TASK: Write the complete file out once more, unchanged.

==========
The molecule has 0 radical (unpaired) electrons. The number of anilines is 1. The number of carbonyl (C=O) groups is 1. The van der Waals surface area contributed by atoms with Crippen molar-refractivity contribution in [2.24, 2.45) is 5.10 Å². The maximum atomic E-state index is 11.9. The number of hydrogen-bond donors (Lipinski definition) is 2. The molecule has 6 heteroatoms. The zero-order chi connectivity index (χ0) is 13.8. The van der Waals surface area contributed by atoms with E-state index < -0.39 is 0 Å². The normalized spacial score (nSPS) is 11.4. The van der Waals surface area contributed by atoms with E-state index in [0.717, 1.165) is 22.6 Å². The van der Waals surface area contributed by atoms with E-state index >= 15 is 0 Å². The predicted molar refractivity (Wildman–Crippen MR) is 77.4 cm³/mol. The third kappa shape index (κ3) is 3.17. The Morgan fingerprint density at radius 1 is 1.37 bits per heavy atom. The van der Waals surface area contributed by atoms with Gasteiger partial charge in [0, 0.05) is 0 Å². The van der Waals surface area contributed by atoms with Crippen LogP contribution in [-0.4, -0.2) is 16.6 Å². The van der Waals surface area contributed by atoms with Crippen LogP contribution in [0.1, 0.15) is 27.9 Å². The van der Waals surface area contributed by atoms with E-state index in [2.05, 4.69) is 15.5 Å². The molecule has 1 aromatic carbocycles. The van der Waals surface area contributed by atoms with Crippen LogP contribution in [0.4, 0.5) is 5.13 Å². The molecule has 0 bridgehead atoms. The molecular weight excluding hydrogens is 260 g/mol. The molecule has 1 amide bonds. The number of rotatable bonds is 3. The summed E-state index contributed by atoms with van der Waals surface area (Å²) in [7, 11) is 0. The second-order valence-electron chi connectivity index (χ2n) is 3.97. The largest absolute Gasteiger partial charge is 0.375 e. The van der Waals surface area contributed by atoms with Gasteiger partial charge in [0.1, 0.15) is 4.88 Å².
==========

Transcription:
The molecule has 0 radical (unpaired) electrons. The number of anilines is 1. The number of carbonyl (C=O) groups is 1. The van der Waals surface area contributed by atoms with Crippen molar-refractivity contribution in [2.24, 2.45) is 5.10 Å². The maximum atomic E-state index is 11.9. The number of hydrogen-bond donors (Lipinski definition) is 2. The molecule has 6 heteroatoms. The zero-order chi connectivity index (χ0) is 13.8. The van der Waals surface area contributed by atoms with E-state index < -0.39 is 0 Å². The normalized spacial score (nSPS) is 11.4. The van der Waals surface area contributed by atoms with E-state index in [0.717, 1.165) is 22.6 Å². The van der Waals surface area contributed by atoms with E-state index >= 15 is 0 Å². The predicted molar refractivity (Wildman–Crippen MR) is 77.4 cm³/mol. The third kappa shape index (κ3) is 3.17. The Morgan fingerprint density at radius 1 is 1.37 bits per heavy atom. The van der Waals surface area contributed by atoms with Gasteiger partial charge in [0, 0.05) is 0 Å². The van der Waals surface area contributed by atoms with Crippen LogP contribution in [-0.4, -0.2) is 16.6 Å². The van der Waals surface area contributed by atoms with Crippen LogP contribution in [0.1, 0.15) is 27.9 Å². The van der Waals surface area contributed by atoms with E-state index in [2.05, 4.69) is 15.5 Å². The molecule has 1 aromatic carbocycles. The van der Waals surface area contributed by atoms with Crippen LogP contribution in [0.4, 0.5) is 5.13 Å². The molecule has 0 bridgehead atoms. The molecular weight excluding hydrogens is 260 g/mol. The molecule has 1 amide bonds. The number of rotatable bonds is 3. The summed E-state index contributed by atoms with van der Waals surface area (Å²) in [7, 11) is 0. The second-order valence-electron chi connectivity index (χ2n) is 3.97. The largest absolute Gasteiger partial charge is 0.375 e. The van der Waals surface area contributed by atoms with Gasteiger partial charge in [0.1, 0.15) is 4.88 Å².